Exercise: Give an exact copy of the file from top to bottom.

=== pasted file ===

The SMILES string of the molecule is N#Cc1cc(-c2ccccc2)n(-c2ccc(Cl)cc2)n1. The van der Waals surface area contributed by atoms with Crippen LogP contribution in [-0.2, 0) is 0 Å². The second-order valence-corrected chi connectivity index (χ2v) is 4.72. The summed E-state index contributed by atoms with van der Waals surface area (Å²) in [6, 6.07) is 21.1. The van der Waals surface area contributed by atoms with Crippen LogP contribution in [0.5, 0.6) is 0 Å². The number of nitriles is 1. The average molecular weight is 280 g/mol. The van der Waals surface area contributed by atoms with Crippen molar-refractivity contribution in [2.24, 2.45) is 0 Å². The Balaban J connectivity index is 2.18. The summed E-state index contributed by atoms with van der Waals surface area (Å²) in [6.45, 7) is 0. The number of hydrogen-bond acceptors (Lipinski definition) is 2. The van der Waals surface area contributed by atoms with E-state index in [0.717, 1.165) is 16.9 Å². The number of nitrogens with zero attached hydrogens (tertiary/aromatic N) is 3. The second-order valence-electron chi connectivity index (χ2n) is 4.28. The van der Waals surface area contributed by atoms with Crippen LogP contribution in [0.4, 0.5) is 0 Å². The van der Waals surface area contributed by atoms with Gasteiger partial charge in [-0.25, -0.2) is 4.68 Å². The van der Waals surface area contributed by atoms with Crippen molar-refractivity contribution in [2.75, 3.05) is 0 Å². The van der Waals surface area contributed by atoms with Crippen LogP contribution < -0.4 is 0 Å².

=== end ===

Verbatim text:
The SMILES string of the molecule is N#Cc1cc(-c2ccccc2)n(-c2ccc(Cl)cc2)n1. The van der Waals surface area contributed by atoms with Crippen LogP contribution in [-0.2, 0) is 0 Å². The second-order valence-corrected chi connectivity index (χ2v) is 4.72. The summed E-state index contributed by atoms with van der Waals surface area (Å²) in [6, 6.07) is 21.1. The van der Waals surface area contributed by atoms with Crippen LogP contribution in [0.5, 0.6) is 0 Å². The number of nitriles is 1. The average molecular weight is 280 g/mol. The van der Waals surface area contributed by atoms with Crippen molar-refractivity contribution in [2.24, 2.45) is 0 Å². The Balaban J connectivity index is 2.18. The summed E-state index contributed by atoms with van der Waals surface area (Å²) in [6.45, 7) is 0. The number of hydrogen-bond acceptors (Lipinski definition) is 2. The van der Waals surface area contributed by atoms with E-state index in [0.717, 1.165) is 16.9 Å². The number of nitrogens with zero attached hydrogens (tertiary/aromatic N) is 3. The second-order valence-electron chi connectivity index (χ2n) is 4.28. The van der Waals surface area contributed by atoms with Crippen LogP contribution in [0.4, 0.5) is 0 Å². The van der Waals surface area contributed by atoms with Gasteiger partial charge in [-0.25, -0.2) is 4.68 Å². The van der Waals surface area contributed by atoms with Crippen molar-refractivity contribution in [2.75, 3.05) is 0 Å². The van der Waals surface area contributed by atoms with Crippen LogP contribution < -0.4 is 0 Å².